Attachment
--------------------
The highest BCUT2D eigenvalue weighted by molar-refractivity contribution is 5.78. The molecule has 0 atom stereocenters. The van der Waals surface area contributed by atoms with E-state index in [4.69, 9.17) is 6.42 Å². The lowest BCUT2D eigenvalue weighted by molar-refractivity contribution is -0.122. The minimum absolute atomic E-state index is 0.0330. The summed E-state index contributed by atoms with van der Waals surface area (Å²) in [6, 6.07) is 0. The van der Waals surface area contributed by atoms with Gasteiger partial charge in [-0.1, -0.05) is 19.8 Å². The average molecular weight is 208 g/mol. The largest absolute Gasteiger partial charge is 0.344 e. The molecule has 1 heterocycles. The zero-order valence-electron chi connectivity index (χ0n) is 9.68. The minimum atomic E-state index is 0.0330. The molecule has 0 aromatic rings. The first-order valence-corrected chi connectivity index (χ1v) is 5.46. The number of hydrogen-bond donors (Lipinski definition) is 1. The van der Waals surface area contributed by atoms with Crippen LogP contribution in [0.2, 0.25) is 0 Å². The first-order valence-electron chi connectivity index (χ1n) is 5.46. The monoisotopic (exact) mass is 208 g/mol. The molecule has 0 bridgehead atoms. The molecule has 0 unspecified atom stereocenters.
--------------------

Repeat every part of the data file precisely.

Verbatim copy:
The highest BCUT2D eigenvalue weighted by molar-refractivity contribution is 5.78. The molecule has 0 atom stereocenters. The van der Waals surface area contributed by atoms with E-state index in [4.69, 9.17) is 6.42 Å². The lowest BCUT2D eigenvalue weighted by molar-refractivity contribution is -0.122. The minimum absolute atomic E-state index is 0.0330. The summed E-state index contributed by atoms with van der Waals surface area (Å²) in [6, 6.07) is 0. The van der Waals surface area contributed by atoms with Gasteiger partial charge in [-0.1, -0.05) is 19.8 Å². The average molecular weight is 208 g/mol. The largest absolute Gasteiger partial charge is 0.344 e. The molecule has 1 heterocycles. The zero-order valence-electron chi connectivity index (χ0n) is 9.68. The minimum atomic E-state index is 0.0330. The molecule has 0 aromatic rings. The first-order valence-corrected chi connectivity index (χ1v) is 5.46. The number of hydrogen-bond donors (Lipinski definition) is 1. The van der Waals surface area contributed by atoms with Crippen LogP contribution in [0.2, 0.25) is 0 Å². The first-order valence-electron chi connectivity index (χ1n) is 5.46. The monoisotopic (exact) mass is 208 g/mol. The molecule has 0 bridgehead atoms. The molecule has 0 unspecified atom stereocenters.